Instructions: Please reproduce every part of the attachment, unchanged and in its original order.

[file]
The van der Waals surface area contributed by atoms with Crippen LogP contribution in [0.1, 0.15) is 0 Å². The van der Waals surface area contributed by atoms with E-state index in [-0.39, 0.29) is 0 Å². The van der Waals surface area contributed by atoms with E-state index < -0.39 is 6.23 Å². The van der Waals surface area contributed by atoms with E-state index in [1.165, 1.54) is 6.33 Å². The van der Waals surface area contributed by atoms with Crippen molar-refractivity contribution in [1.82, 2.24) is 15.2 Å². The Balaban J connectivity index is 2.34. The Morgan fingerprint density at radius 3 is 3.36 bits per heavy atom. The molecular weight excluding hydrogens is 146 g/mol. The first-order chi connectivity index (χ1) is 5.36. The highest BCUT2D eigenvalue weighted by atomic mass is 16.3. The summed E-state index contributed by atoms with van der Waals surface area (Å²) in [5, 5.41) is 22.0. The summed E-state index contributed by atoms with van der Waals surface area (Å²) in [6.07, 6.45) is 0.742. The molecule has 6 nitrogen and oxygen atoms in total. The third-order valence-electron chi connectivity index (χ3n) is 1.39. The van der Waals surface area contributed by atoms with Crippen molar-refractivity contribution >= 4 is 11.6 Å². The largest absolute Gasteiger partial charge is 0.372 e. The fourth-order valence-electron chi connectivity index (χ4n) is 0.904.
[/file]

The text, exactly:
The van der Waals surface area contributed by atoms with Crippen LogP contribution in [0.1, 0.15) is 0 Å². The van der Waals surface area contributed by atoms with E-state index in [-0.39, 0.29) is 0 Å². The van der Waals surface area contributed by atoms with E-state index < -0.39 is 6.23 Å². The van der Waals surface area contributed by atoms with E-state index in [1.165, 1.54) is 6.33 Å². The van der Waals surface area contributed by atoms with Crippen molar-refractivity contribution in [1.82, 2.24) is 15.2 Å². The Balaban J connectivity index is 2.34. The Morgan fingerprint density at radius 3 is 3.36 bits per heavy atom. The molecular weight excluding hydrogens is 146 g/mol. The first-order chi connectivity index (χ1) is 5.36. The highest BCUT2D eigenvalue weighted by atomic mass is 16.3. The summed E-state index contributed by atoms with van der Waals surface area (Å²) in [5, 5.41) is 22.0. The summed E-state index contributed by atoms with van der Waals surface area (Å²) in [6.07, 6.45) is 0.742. The molecule has 6 nitrogen and oxygen atoms in total. The third-order valence-electron chi connectivity index (χ3n) is 1.39. The van der Waals surface area contributed by atoms with Crippen molar-refractivity contribution >= 4 is 11.6 Å². The largest absolute Gasteiger partial charge is 0.372 e. The fourth-order valence-electron chi connectivity index (χ4n) is 0.904.